I found the green mesh of the metal suicide prevention/car assault deterrent screens made for interesting texture in some of the shots. I also appreciated the weathered concrete.
It's not everyday that I have it in me to stop and get my art on. I'm just glad I did that day. I still fell asleep on the comfy couch when I got home, but at least I got one thing done.
Wednesday, April 21, 2010
The only thing is, you have to remember that plans can change quickly when you work in news.
My smile faded when I got the call to saddle up a SAT truck about ten minutes before the end of my shift.
It's a pretty good long story, but I don't have time to tell it properly. Let me hit the main parts.
Obama was appearing at events in Exposition Park, but the media only had access to the pool footage being shot by way of an uplink. My job was to downlink and record the pool footage for our nightside reporter.
Sending me out was a late in the game decision. By the time I got to the area, the President had already arrived (I could see his helicopter landing from my spot in the freeway traffic). The streets surrounding Exposition Park were gridlocked and traffic was NOT being allowed anywhere near where Obama was speaking.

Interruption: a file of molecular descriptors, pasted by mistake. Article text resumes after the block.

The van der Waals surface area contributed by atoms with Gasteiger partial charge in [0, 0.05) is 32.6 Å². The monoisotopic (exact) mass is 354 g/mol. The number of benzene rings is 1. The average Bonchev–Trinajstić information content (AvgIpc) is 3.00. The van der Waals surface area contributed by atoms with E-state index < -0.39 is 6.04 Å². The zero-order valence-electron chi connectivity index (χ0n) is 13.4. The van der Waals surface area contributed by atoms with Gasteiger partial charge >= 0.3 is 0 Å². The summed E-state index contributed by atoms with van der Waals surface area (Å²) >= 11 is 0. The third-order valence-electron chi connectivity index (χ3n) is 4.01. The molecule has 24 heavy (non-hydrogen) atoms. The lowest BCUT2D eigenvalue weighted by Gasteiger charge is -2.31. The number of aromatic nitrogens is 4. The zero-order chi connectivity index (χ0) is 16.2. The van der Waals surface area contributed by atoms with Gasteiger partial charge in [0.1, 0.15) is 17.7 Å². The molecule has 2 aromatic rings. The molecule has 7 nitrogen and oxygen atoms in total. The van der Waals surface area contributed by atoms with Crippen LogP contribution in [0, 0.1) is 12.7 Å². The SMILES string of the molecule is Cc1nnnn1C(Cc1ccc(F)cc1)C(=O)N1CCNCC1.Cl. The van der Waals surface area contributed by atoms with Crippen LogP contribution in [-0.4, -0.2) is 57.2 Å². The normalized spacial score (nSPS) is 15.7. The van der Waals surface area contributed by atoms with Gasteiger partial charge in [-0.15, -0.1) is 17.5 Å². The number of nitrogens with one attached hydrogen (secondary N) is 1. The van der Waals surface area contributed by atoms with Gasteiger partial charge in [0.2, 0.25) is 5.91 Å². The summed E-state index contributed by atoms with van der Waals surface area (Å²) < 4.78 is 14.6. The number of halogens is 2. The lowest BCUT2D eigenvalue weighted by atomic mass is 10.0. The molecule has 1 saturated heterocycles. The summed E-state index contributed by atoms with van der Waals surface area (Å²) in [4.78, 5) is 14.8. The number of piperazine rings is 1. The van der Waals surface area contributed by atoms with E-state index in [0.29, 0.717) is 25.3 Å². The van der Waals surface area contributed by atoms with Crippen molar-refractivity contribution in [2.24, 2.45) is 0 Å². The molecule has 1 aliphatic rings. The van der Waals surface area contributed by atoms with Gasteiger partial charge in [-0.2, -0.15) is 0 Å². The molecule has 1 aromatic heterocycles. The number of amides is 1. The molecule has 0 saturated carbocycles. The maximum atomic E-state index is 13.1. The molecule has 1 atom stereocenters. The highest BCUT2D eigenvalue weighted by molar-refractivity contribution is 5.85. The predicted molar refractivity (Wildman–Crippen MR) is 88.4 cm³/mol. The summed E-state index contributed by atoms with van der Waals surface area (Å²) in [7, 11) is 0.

It took me a long time to find a spot to land the SAT truck. I exhausted every possible way into the now cordoned off media area. I eventually landed on Jefferson Street and only had all of the USC campus between me and the crew I was supposed supply with pool footage.
Add to that the fact that the footage was coming down off a satellite which I had never used before and because of the traffic snarl, I was already late in setting up.
Pretty often I'm lucky. I think on Monday, I was luckier than I've been in a long time.
The first live feed was long gone, but as I was setting up the big dish, I actually stumbled across a re-feed being uplinked by CBS Newspath. BINGO! I quckly rolled on the return and worked it out with our assignment desk to get a second uplink of the feed rolled to pick up what I had missed.